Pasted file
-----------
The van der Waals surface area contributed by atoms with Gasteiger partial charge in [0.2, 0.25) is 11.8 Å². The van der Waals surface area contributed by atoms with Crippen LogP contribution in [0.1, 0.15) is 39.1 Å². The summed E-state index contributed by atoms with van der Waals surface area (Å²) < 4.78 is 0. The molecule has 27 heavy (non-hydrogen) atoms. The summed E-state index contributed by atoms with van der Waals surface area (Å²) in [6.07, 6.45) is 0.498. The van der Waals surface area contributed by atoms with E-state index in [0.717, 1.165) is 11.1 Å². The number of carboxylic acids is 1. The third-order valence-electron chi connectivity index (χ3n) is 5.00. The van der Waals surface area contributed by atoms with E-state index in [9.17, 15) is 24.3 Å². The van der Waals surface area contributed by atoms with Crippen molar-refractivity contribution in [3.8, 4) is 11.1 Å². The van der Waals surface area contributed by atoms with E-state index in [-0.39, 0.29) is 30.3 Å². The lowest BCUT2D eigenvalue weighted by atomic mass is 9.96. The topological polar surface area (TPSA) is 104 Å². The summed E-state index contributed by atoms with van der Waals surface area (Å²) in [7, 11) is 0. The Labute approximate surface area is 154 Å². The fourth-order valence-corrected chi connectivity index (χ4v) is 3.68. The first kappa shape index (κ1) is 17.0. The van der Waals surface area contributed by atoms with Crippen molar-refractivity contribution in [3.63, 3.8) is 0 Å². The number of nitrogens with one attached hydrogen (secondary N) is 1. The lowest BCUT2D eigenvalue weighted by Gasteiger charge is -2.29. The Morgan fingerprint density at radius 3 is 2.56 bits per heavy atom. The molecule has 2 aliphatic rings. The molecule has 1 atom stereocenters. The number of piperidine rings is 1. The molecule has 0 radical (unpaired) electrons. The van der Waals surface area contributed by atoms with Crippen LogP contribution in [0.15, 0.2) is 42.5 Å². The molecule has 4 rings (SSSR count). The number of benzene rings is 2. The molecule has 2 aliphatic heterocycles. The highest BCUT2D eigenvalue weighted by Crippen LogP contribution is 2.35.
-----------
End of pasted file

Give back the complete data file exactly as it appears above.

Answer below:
The van der Waals surface area contributed by atoms with Gasteiger partial charge in [0.2, 0.25) is 11.8 Å². The van der Waals surface area contributed by atoms with Crippen LogP contribution in [0.1, 0.15) is 39.1 Å². The summed E-state index contributed by atoms with van der Waals surface area (Å²) < 4.78 is 0. The molecule has 27 heavy (non-hydrogen) atoms. The summed E-state index contributed by atoms with van der Waals surface area (Å²) in [6.07, 6.45) is 0.498. The van der Waals surface area contributed by atoms with E-state index in [0.717, 1.165) is 11.1 Å². The number of carboxylic acids is 1. The third-order valence-electron chi connectivity index (χ3n) is 5.00. The van der Waals surface area contributed by atoms with E-state index in [9.17, 15) is 24.3 Å². The van der Waals surface area contributed by atoms with Crippen molar-refractivity contribution in [3.8, 4) is 11.1 Å². The van der Waals surface area contributed by atoms with E-state index in [-0.39, 0.29) is 30.3 Å². The lowest BCUT2D eigenvalue weighted by atomic mass is 9.96. The topological polar surface area (TPSA) is 104 Å². The summed E-state index contributed by atoms with van der Waals surface area (Å²) in [7, 11) is 0. The Labute approximate surface area is 154 Å². The fourth-order valence-corrected chi connectivity index (χ4v) is 3.68. The first kappa shape index (κ1) is 17.0. The van der Waals surface area contributed by atoms with Crippen molar-refractivity contribution in [3.63, 3.8) is 0 Å². The number of nitrogens with one attached hydrogen (secondary N) is 1. The lowest BCUT2D eigenvalue weighted by Gasteiger charge is -2.29. The Morgan fingerprint density at radius 3 is 2.56 bits per heavy atom. The molecule has 2 aliphatic rings. The molecule has 1 atom stereocenters. The number of piperidine rings is 1. The molecule has 0 radical (unpaired) electrons. The van der Waals surface area contributed by atoms with Crippen LogP contribution in [0.15, 0.2) is 42.5 Å². The molecule has 4 rings (SSSR count). The number of benzene rings is 2. The molecule has 2 aliphatic heterocycles. The highest BCUT2D eigenvalue weighted by Crippen LogP contribution is 2.35.